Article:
CNBC-TV18’s brand new offering - Financial Quotient is a conversation about women and their money -- a relationship that can sometimes be quite uneasy. Therefore, the aim is to reach out to every woman who is watching to assure them that like all relationships, this too can be mended.
Women are more prone to ponzi schemes or financial frauds and, therefore, the trust factor needs to be cultivated. Both urban and rural women have similar financial fears. Women have a longer life expectancy and therefore there is a greater need for financial security.
CNBC-TV18’s Sumaira Abidi spoke to Maya Vengurlekar, COO-CRISIL Foundation, and Sr Dir, Marketing & Comm at CRISIL, and Roopa Venkatkrishnan, Director at Sapient Wealth Advisors & Brokers.
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Vengurlekar said, “Over the last six years, I have been keenly observing what are the behavioural patterns when it comes to women, and how they tend to think about money. When I share my observations with you, you will realise that these patterns hold true, even for semi-urban or urban women. So few observations are that women have a saving mindset as against investing mindset."
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"Secondly, women tend to save for real life goals, buying an asset, saving for children's education, marriage, or putting money aside for meeting some emergency kind of situations. Maximising returns is never really the key driver for women when it comes to money."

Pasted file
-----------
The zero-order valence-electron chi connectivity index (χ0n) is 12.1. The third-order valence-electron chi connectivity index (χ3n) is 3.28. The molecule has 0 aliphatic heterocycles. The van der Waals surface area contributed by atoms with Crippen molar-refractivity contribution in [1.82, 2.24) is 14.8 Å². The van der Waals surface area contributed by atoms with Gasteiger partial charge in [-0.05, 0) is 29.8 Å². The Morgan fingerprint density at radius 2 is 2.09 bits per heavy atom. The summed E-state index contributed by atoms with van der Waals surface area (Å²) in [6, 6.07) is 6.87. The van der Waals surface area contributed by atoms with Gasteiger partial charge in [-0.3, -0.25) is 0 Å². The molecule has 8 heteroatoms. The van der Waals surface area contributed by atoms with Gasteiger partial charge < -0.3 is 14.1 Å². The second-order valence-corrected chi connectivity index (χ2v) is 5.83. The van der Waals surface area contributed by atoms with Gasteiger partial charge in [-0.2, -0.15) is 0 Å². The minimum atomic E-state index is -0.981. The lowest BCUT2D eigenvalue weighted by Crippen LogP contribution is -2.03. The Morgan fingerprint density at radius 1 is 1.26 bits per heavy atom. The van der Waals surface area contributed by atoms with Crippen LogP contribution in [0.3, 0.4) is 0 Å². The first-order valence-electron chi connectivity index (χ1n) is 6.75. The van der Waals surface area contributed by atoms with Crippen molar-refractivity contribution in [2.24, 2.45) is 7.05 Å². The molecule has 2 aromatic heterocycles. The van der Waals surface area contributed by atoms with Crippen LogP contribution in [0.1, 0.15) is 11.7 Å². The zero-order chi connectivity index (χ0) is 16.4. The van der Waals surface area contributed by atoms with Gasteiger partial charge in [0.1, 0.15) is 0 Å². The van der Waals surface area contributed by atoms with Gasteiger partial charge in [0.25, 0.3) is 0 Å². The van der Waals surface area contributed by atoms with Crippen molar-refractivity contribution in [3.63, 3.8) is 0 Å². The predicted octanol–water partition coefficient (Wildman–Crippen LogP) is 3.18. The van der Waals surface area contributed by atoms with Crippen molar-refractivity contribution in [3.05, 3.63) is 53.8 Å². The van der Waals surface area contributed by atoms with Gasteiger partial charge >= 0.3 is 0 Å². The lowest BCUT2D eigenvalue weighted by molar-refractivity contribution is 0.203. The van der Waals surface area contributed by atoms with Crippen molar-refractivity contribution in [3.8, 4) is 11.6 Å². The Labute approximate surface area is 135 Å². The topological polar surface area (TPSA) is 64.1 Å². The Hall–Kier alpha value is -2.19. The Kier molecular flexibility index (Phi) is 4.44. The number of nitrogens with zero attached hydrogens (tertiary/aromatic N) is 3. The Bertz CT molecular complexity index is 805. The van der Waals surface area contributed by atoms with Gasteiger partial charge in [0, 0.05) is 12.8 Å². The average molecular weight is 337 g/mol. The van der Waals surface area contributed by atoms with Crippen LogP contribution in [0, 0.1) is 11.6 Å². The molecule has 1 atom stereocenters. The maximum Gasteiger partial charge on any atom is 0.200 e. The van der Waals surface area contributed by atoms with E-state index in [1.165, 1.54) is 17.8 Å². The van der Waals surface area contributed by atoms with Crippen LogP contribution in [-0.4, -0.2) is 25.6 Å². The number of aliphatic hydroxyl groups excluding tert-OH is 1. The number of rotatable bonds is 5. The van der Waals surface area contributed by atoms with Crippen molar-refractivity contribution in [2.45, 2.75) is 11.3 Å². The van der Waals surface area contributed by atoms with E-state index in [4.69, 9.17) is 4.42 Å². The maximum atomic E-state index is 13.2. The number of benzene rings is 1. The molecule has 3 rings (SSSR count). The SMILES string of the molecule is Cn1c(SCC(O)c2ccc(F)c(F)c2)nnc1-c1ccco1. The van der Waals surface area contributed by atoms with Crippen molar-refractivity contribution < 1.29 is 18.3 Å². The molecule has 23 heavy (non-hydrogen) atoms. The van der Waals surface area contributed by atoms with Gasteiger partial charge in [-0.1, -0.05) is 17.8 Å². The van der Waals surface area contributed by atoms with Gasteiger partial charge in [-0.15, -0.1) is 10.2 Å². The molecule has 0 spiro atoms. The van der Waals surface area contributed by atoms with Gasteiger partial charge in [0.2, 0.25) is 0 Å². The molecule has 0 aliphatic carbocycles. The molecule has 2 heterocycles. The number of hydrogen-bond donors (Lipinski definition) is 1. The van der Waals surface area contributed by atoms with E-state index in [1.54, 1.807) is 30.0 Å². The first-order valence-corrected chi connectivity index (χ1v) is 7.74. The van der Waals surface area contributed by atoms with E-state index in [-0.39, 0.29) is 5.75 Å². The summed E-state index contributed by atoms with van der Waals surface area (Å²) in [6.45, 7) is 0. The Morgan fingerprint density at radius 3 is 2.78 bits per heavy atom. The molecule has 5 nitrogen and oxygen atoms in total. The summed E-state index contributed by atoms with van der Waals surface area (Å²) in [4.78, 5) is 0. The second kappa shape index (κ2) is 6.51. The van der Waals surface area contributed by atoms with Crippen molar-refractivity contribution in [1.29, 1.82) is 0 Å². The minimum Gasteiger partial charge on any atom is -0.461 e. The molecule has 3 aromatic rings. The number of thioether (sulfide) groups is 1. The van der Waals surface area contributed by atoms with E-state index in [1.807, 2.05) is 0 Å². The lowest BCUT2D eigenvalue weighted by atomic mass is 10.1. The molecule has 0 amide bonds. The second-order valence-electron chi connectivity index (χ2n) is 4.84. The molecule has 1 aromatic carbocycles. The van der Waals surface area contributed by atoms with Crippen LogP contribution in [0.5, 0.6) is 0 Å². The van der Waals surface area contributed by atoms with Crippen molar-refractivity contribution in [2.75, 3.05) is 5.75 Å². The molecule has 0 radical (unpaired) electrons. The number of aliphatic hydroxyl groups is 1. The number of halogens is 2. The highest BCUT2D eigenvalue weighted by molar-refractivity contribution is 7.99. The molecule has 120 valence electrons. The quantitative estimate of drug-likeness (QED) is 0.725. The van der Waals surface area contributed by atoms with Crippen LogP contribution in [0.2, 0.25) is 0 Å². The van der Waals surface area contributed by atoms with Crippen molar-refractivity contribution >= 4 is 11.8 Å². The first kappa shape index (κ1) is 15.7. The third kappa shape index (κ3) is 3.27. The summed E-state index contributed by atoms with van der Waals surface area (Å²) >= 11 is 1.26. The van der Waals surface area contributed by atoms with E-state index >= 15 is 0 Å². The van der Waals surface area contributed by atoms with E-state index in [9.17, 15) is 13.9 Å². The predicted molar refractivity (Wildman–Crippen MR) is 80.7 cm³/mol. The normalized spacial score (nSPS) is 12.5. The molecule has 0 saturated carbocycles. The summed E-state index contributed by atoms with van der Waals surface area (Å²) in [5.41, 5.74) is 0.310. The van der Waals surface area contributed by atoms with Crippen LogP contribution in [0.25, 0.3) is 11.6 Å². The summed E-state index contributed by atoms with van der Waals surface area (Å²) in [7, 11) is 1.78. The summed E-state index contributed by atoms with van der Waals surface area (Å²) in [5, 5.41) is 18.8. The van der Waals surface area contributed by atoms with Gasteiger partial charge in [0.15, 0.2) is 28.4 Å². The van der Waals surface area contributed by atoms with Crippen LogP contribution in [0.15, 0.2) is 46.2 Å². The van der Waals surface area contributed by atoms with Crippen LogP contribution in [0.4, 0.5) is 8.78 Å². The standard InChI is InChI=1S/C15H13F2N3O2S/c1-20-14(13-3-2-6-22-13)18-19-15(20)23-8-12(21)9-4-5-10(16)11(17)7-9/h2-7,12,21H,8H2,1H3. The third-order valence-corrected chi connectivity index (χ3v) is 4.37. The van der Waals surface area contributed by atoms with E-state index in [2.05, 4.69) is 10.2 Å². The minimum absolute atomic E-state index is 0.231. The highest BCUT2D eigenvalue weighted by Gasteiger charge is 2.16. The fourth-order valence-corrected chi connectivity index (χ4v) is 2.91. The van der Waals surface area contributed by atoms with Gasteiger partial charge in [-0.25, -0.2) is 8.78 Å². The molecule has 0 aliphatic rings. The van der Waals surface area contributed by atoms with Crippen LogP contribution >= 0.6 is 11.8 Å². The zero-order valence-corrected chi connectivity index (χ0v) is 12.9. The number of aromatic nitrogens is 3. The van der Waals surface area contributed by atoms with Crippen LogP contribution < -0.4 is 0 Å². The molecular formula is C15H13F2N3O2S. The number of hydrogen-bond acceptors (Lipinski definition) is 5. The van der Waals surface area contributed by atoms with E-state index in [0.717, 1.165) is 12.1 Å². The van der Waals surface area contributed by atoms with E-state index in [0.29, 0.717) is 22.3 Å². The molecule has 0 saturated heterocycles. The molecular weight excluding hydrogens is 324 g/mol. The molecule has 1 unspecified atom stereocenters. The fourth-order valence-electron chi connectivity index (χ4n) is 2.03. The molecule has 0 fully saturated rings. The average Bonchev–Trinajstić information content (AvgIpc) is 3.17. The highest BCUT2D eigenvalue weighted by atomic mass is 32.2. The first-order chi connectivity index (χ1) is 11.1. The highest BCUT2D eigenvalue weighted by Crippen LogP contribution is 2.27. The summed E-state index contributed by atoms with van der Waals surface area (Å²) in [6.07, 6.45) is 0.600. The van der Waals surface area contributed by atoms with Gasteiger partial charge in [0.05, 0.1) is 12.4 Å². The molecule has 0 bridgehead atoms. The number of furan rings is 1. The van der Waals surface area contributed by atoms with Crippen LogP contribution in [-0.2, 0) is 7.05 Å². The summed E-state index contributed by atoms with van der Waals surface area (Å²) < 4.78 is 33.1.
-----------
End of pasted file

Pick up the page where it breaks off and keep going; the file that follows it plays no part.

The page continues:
The third observation has been that women are super risk averse. They are very conservative, they want to be very careful when it comes to the hard-earned money. Fourthly, they tend to rely on advice received from a trusted voice. They tend to work with consultants, and many times they tend to be informal people from their network, but whom they really trust whom they know. Lastly, they are very passive and patient about the money.
Venkatkrishnan said, “The reason what lacks people to take a decision, especially women is the fear of investing, the risk of the unknown, and basically saying that most of them take lack of initiative is what I have seen saying that women don't take finances into their hands, they feel saying that their father is taking care, their mothers taking care, or the brother or the husband's taking care. I think it is a lack of initiative, which mainly doesn't give them the initiative to manage their money.”
She added, “Things are changing, that is what I believe - things are changing there. I am seeing a lot of trends, which keep on changing now, where young girls and women do want to be on their own. But one very essential thing, which Maya said was one women empowers the other women and I have seen a lot of women who get empowered because their fellow friends, families, and relatives are managing their own money. So a woman influences the other woman to be empowering herself.”
Watch accompanying video for more.